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Plants for a Future by Harry Mather, Vegan Views 70 (Autumn 1995)

PLANTS FOR A FUTURE, (an article about them appeared in VV 55 of Winter 1991/92) is now over 4 years old and what started as an experiment along the lines of vegan self-sufficiency and permaculture is proving a success. Ken and Addy took over a 28 acre barley field in Cornwall and, with some volunteer help, planted hedgerows and thousands of trees, which are now growing, thriving and fruiting.

They first spent years researching plants suitable for vegans, to further increase the variety of the diet by using long neglected trees and plants and those used in countries outside Britain; and not only edible plants but also those that would help the vegan lifestyle for clothing, lubricants, oils, paints, waterproofing, ropes and wood preservatives, also medicines.

They also want to maintain the diversity of plants and counter the trend towards relying on ever fewer species that could lead to disaster if ever one species failed due to world climate changes, for instance. They are already growing hundreds of different species of edible plants from temperate and sub-tropical zones around the world and would like to selectively breed some of them to improve their usefulness or taste (e.g. reduce bitterness). Yams, Oca and quinoa are part of their diet. They grow many herbs with medicinal properties, including some common ones: Thyme maintains the vigour of body cells, Sage is good for mouth ulcers and sore throats, Camomile for children's stomach upsets, and garlic acts against Candida. They wish more research would go into plant-based remedies as an alternative to drugs.

Flax is the well-known fibre plant for producing cloth (the oil from its seeds is also beneficial) but stinging nettles, hop stems and lime tree bark are some of a number of plants that yield fibres for cloth, rope or paper making. Indian Hemp (not the Marijuana variety) also produces very strong fibres and hemp clothing was recently an expensive fashion item.

Amongst many interesting uses for plants that they have come across are: a bulb that, dried and grated, is used for soap flakes, a dandelion that yields high quality rubber, a tree whose sap makes an excellent varnish, a fruit with a waxy coating that makes aromatic candles, a plant that makes a pot scourer and a bulb that yields a strong adhesive for paper.

Plants for a Future are forming a basis for a vegan future, cruelty-free, environmentally sound, without exploiting other countries and using renewable resources - agriculture avoiding large fields that can only be sustained through artificial fertilisers, pesticides, etc. They have also replaced open fields with trees that are the lungs of the planet, maintain soil fertility and stabilise the climate. Trees not only provide renewable fuel and construction material but provide food, oils and often medicine.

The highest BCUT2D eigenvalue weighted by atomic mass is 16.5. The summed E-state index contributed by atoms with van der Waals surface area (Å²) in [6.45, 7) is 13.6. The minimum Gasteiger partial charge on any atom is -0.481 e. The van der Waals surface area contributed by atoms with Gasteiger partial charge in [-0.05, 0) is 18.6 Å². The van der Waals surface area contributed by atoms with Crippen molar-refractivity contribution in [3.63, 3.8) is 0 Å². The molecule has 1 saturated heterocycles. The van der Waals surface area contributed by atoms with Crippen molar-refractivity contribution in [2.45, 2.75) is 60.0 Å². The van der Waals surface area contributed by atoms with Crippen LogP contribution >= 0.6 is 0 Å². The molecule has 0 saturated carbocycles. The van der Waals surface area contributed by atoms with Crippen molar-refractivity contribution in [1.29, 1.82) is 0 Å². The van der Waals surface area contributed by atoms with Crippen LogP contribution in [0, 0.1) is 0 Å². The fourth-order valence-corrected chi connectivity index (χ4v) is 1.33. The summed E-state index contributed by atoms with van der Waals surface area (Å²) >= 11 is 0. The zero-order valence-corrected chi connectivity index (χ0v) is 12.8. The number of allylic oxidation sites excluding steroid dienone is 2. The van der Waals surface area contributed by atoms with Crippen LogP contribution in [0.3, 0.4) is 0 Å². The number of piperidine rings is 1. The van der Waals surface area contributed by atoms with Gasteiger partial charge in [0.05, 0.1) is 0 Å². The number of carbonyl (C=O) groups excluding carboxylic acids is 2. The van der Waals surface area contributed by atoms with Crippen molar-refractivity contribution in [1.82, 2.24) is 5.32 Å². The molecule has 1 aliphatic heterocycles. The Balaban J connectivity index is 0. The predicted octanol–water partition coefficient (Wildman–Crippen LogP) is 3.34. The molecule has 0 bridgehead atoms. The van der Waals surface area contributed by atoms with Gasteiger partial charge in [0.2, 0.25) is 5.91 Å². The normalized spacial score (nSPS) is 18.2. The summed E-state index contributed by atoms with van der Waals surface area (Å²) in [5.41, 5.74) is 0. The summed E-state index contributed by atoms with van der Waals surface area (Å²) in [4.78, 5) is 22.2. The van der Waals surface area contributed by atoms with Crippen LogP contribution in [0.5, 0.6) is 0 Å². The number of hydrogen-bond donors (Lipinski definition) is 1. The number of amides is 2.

Ken and Addy had to overcome the initial disappointment of not being allowed to live in the large hut that was on the site, but, as they were about to be evicted from it, a rented house became available in the nearby village. Local people were at first not friendly to these eccentric-seeming intruders but have not failed to be impressed by the results. A recent Open Day attracted many visitors. Two people in the village have turned vegan and several vegans have moved in to nearby houses - so the dream of a local vegan community is taking shape.

They have even appeared briefly on TV. The presenter, who was doing a programme on food, said this was all very praiseworthy but he could not give up meat (a familiar excuse) and spent the rest of the programme exploring Cornish fishing villages and their produce.

Plants for a Future is a non-profit making organisation. A centre supplying information on useful plants and, where possible, supplying the plants themselves. All plants are grown without the use of artificial fertilisers, sprays or animal products (vegan organic).

They have a number of leaflets on various plants and subjects and a catalogue is available of plants they have on offer.

They are grateful for any donations, investments or legacies, large or small.

Visitors are welcome, but please be sure to make an appointment before coming.

Plants For A Future, The Field, Penpol, Lostwithiel, Cornwall PL22 0NG. Tel. Bodmin (01208) 873554 or 872963. Website: www.pfaf.org

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Recently, a farmer who farms organically with dairy cattle said he was struggling to maintain his family on 60 acres (admittedly he had 7 children).

In Plants For a Future they have 28 acres and Ken intends to leave half of this as a nature reserve - for the non-human animals, as he puts it. On the remaining 14 acres he claims he could maintain 30 people, who, when the project is fully established, would only have to work 2 or 3 hours a day, leaving plenty of time for leisure and crafts.

If dairy farmers were to change over to production of vegan foods, it seems as though they would make a financial gain.

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Cross-reference: Growing Fruit & Veg